Activists anticipate that the recent jailing of a displaced rape victim and journalist Abdiaziz Abdinur will a impose a reign of terror on Somalian journalists and victims of sexual violence.
According to the New York Times, local residents report that 27-year-old Luul Ali Osman was getting food for her family when a band of national security officers forced her into an abandoned police station at gunpoint and proceeded to assault her. Last month Somali authorities arrested her, along with journalist Abdiaziz Abdinur and three individuals linked to the case.
Osman is from an internally displaced-persons (IDP) camp in Mogadishu, where accounts of sexual violence against women are rampant and frequently silenced.
“In Somalia there is a culture of denial, silence and stigma when it comes to rape,” UN representative Zainab Hawa Bangura explained to Reuters, describing why international rights groups “often depend on journalists to help” when surveying communities.
Between the months of September and December 2012, the UN registered over 800 rape cases in the Mogadishu camps, and approximately 10 journalist deaths. Reluctance to speak out against injustice is perpetuated by a pervasive fear of arbitrary arrests and detentions.
“These crimes are underreported because of risks to victims, witnesses and family members,” Secretary-General Ban Kin moon said in a statement on Wednesday. “It takes extraordinary courage for survivors to come forward.”
Luul Ali Osman’s arrest followed a recent increase in media attention surrounding incidents of sexual abuse by security forces. The Central Investigation Department (CID) learned her story was featured on a Somali news station, and was allegedly linked to an article by Al Jareeza about allegations of sexual violence in the Mogadishu region.
After two days of interrogations she was convicted of offending the honor of state government, inducing false evidence, fabricating a criminal offense, and making a false accusation to receive financial gain from allegations, reported the Associated Press. Osman's year-long sentence was deferred until after her infant is finished breastfeeding; but police detained her husband and two acquaintances responsible for introducing Osman to media contacts.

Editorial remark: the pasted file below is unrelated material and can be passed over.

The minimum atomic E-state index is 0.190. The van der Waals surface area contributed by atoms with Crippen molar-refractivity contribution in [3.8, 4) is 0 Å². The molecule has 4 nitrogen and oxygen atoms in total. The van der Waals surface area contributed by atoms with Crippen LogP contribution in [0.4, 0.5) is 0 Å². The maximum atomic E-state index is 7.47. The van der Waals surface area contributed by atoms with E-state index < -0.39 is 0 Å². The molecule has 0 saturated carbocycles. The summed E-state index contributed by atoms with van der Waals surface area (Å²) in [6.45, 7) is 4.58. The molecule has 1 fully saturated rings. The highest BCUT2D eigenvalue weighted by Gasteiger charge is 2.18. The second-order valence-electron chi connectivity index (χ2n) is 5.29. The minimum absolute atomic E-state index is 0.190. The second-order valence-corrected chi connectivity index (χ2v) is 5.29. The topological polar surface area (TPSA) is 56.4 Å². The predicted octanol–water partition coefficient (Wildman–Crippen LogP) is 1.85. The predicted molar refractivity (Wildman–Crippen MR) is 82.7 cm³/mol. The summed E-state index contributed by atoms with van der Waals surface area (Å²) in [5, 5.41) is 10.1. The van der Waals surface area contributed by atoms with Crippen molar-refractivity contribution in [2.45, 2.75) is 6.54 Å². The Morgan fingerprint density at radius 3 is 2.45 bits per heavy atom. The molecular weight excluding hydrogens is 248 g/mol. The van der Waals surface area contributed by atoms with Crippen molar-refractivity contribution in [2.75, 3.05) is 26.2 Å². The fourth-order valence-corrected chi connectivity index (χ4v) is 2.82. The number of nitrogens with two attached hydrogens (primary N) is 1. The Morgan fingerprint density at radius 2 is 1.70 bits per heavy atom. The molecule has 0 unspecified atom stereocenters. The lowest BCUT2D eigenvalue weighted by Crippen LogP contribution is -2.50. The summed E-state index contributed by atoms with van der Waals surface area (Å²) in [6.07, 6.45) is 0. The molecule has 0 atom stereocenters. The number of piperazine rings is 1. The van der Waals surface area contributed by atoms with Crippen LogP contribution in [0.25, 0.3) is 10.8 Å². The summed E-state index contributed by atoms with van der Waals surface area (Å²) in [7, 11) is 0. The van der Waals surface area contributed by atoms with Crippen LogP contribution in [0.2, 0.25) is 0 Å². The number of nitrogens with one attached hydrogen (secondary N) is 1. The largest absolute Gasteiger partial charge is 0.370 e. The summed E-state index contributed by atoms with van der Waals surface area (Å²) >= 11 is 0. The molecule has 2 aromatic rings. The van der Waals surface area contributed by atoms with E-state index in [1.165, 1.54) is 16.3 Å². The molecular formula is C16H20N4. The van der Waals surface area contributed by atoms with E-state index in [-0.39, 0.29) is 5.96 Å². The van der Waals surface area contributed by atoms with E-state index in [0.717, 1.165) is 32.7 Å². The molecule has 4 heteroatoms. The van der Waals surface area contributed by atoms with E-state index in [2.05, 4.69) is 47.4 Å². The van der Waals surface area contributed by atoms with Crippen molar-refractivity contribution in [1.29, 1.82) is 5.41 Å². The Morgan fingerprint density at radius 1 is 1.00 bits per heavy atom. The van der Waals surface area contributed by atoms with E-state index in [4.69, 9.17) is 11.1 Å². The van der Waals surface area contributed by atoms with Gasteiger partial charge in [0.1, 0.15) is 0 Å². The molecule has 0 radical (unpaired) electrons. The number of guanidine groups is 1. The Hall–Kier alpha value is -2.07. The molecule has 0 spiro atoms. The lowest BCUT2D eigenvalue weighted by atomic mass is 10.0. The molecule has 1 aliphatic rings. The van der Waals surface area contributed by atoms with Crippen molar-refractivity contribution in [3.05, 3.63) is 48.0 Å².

Amnesty International reports that the head General of the CID used Osman’s cell phone to reach Abdiaziz Abdinur, a freelance journalist who had spoken with Osman about her alleged rape. In spite of never having published the interview, Abdiaziz Abdinur was also convicted of filing a false report and offending the honor of state government.
Osman and Abdinur both intend to appeal the charges.
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International rights groups and journalists have attracted widespread attention to the trial through press releases and demonstrations, propagating the case as “politically motivated.” The National Union of Somali Journalists (NYSOJ) also denounced the case as an attack on press freedom that creates a “mockery of the legal process in Somalia.”
A joint statement issued by Human Rights Watch, Amnesty International and the Committee to Protect Journalists (CPJ) calls for the immediate release of the four detainees, and a full investigation into the allegations of sexual violence. Osman’s husband and the two detainees have since been acquitted due to lack of supporting evidence, says Reuters. Adbiaziz Abdinur is currently detained at Mogadishu Central Prison.
For leaders abroad, the recent election of Hassan Sheik Mohamud in September has signified Somalia’s hopeful emergence from a long era of war-torn instability. But on the ground, activists remain skeptical of the new government’s commitment to maintain media freedom, respect for human rights, and a fair judicial process.
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The trial came at an inconvenient time for the newly elected leader, who was traveling abroad collecting donations to rebuild Somalia. Hiiraan News reports that while in Washington, Mohamed assured the Center for Strategic and International Studies that he had had no intention of intervening in the judicial process of this case.
“It is a test for how we fulfill the rule of law in Somalia. We believe that no one is above the law," he said.
Daniel Bekele, Africa director at HRW, acknowledges the new government has been “saying the right things about the rule of law and a free press, but locking up journalists and others who report rape sends the opposite message.”
From the Dalsan radio station, where Adbiaziz Abdinur worked as a reporter, Al Jareeza conveys the trial's sobering effect on coworkers. Some, like Mohamed Dahir, consider transitioning from “rape cases and corruption cases” to tamer stories that won't attract attention upstairs. Many others like Hassan Ali Geesay, who perceive “the risks are too great now,” will stop coming to work altogether.
Bekele demands that President Hassan Sheikh Mohamed “honor his commitment by making sure the police handling of this case doesn’t discourage journalists from reporting government abuses or victims from seeking justice.”